This is a test of courage, you understand. It is also a test of your honesty. I tried this out on my husband two decades ago, just after we'd met. I suspected him of musical snobbery just after I told him that my favorite reggae album happened to be The Harder They Come. He smiled a little disparagingly and told me that he'd been to reggae music shops in London where you'd be laughed to scorn if you were daft enough to mention Jimmy Cliff; that he went for far more obscure reggae musicians. I found this snobbery worrying and I knew that it was not the sort of thing I wanted to build a relationship on. So I tested my theory on him. Watching him closely, I asked him point blank what his favorite Carpenters' song was -- just like that! Bless him, he blushed and I know that he considered lying that he didn't have one, but he passed the test with flying colors. Looking around furtively, he whispered. "The one about the birds on the telephone line." In fact, he won double with this admission: that happens to be my favorite Carpenters' song too.

I'm not a big Carpenters' fan. I gave birth to my second baby in Tokyo, and the hospital we were in had a communal feeding room. All of us new mothers waddled in periodically to feed our infants, and we were allowed to choose from a number of CDs of soothing music that would supposedly aid our lactation. One woman, obviously going through a terrible depression, chose The Carpenters' Greatest Hits time after time. She would sit there nursing her infant, tears streaming down her face as we listened to We've Only Just Begun for the umpteenth time. I could have cried too, but for different reasons. By the time we finally got out of the hospital, even the merest mention of the Carpenters made me froth at the mouth. But it took its toll: it penetrated my subconscious. To this day, I have to cross my arms over my chest when Desperado comes on.

But I digress. Go on and tell me -- what band do you like that you wish to God you didn't? What record album do you have quietly moldering away in the basement that you shiver to think of anyone finding but cannot bear to throw away? What is your deepest, darkest, most embarrassing musical secret? You tell me yours and I will tell you mine. And I'm betting mine's worse.

The only person who is excused from playing along is Daniel Tammet, who has already fessed up with a beguiling lack of shame. If he writes to me, I'll e-mail him with the goods straight away.

Tuesday, 12 February 2008

After Midnight in Kawasaki

Long ago in what seems like another lifetime, a friend and I ended up missing the last train from Tokyo to Yokohama. Missing the last train to Yokohama was a specialty of mine; having done this twice in one year, I'd spent much of the evening fussing over the likelihood of doing it again. Now, I was beside myself.

We'd tied one on but good, she and I, but I sobered up fast as I watched her study the train schedule.

"Oh no!" wailed Toyoda-san, confirming my worst fears, "we’ve just missed the last train!"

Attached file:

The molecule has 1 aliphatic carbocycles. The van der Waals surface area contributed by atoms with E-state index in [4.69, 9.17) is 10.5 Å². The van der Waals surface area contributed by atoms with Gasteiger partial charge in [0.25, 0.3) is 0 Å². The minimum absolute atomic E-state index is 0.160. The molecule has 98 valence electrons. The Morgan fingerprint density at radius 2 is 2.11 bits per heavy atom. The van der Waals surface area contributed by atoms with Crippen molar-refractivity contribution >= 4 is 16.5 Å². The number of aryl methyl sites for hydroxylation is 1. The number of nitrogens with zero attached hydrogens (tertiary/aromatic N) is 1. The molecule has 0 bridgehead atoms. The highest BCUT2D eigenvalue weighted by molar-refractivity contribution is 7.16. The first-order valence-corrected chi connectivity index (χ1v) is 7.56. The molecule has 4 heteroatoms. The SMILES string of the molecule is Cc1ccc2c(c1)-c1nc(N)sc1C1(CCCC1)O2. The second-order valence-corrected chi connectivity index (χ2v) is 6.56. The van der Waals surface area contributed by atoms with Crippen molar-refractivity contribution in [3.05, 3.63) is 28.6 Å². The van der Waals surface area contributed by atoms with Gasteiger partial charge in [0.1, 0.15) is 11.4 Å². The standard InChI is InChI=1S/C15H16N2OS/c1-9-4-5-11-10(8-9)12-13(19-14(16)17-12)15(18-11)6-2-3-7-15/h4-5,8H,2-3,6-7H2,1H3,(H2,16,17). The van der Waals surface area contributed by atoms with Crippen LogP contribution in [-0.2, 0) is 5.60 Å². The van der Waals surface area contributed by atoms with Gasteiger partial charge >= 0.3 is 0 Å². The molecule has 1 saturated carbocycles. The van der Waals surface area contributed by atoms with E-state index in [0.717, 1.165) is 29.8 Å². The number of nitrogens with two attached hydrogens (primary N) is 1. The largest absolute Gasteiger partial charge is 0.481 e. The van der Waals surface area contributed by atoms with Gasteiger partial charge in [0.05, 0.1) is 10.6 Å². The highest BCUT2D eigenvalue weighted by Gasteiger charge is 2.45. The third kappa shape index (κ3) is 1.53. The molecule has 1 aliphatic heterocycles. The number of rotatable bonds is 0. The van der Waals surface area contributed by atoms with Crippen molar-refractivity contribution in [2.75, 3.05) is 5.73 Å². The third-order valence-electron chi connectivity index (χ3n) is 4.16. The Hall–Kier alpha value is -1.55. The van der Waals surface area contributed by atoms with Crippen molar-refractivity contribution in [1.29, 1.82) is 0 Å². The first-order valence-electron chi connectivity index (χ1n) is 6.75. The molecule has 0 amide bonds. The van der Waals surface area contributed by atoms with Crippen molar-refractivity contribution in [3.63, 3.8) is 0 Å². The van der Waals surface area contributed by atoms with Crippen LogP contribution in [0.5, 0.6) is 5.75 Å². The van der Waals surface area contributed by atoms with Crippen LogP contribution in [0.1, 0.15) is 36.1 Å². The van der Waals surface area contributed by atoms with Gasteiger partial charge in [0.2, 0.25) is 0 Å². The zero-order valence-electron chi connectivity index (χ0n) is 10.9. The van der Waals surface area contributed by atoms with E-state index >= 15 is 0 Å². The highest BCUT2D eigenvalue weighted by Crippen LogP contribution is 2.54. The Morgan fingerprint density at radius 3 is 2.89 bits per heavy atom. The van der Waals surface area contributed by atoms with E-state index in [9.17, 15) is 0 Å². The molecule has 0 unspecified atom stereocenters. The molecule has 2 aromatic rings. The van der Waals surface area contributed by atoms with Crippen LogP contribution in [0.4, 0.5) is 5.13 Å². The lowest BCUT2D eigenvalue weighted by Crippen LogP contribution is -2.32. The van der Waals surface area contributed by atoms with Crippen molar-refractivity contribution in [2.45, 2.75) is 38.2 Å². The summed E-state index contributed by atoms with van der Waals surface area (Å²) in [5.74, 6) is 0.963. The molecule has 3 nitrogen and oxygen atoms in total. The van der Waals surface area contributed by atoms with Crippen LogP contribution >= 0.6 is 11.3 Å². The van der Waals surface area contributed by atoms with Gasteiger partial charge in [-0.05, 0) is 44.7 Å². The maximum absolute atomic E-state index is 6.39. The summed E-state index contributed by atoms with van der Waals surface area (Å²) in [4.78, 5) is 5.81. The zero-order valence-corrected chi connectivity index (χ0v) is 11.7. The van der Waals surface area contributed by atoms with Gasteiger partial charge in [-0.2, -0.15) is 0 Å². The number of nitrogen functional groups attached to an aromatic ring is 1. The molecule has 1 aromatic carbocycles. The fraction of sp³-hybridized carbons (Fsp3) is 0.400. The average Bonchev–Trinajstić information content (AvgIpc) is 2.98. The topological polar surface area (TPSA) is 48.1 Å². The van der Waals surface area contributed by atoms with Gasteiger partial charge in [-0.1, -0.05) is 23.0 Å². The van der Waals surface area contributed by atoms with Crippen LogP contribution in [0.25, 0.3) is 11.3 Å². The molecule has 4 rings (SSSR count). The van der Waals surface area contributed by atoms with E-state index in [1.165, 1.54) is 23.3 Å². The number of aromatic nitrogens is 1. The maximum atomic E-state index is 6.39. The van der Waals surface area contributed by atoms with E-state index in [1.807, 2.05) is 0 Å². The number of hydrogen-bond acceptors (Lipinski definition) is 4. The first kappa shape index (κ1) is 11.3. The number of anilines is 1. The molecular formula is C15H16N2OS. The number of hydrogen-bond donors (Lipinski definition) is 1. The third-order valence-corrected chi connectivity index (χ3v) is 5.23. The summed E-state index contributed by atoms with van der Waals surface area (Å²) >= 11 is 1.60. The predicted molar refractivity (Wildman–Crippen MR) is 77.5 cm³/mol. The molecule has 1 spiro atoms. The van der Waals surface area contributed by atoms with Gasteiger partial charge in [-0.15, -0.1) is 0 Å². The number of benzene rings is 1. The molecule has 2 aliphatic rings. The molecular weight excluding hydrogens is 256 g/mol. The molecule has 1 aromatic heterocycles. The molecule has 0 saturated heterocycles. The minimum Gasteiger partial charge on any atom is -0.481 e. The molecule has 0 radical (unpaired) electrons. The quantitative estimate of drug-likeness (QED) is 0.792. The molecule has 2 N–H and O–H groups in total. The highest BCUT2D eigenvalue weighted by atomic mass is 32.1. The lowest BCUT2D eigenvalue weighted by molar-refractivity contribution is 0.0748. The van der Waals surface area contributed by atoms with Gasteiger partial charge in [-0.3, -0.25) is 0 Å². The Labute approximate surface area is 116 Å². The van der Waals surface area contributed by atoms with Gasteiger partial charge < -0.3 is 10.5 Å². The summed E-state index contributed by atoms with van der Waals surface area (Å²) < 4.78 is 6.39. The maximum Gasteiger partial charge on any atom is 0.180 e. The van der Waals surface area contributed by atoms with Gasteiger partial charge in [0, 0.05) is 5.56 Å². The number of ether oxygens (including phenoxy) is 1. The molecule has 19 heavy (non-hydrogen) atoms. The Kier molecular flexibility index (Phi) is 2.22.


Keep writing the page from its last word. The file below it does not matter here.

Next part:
This was the last thing I wanted to hear. I gritted my teeth and resisted the urge to say I told you so! Because I had.

Toyoda-san stood there for a few moments, her brow knitted, then nodded. "Right. No problem. I know what we’ll do, come on. We’ll have to walk a ways to the next station, but you’re okay with walking, aren’t you?"

I did my best not to sulk. I reasoned that a brisk walk in the night air would take over where the strong coffee had left off: it would sober us up.

When we got to the next station, there was a train already waiting there. "Come on," yelled Toyoda-san, "we’ve got a minute or two before it leaves but I don’t want to take any chances!"

Neither did I. I broke into a clumsy run, cursing my stupid high heels. Once we were on the train, still panting from the run, I commented that I'd never realized the line we were on went all the way to Yokohama.

Toyoda-san looked guilty. "It doesn’t. Not at this hour anyway."

I turned to stare at her. "What?"

"It only goes as far as Kawasaki at this hour."

Kawasaki is closer to Yokohama than Tokyo, but it is a good, long train trip away. It was all I could do not to shout. "So what are we going to do?"

"Relax! You worry too much, Mary! We’ll be fine. We’re staying with someone I know."


"Somebody perfectly nice – don’t worry!"

"Who? Come on, tell me!"

She smiled. "My obaachan, Mary. My grandma."

"You're kidding!"

Toyoda-san gave me a look. "I'm not."

"Please tell me you're kidding!"

"Relax! It’ll be fine."

I could not believe her. I tried – and failed – to picture showing up on my own grandmother’s doorstep unexpected, unannounced, at midnight, drunk, and hoping to spend the night. With a friend. Someone she’d never met before. Who was a foreigner!

"Toyoda-san, I’ve got just enough money for a taxi back to Yokohama. Why don’t you go to your grandmother’s and I’ll – "

"Forget it, Mary – a taxi’ll cost you a bundle!"

She was right, but even parting with a bundle seemed preferable to showing up at a strange grandmother’s house at midnight, still drunk enough that running in a straight line and staying vertical had been a challenge.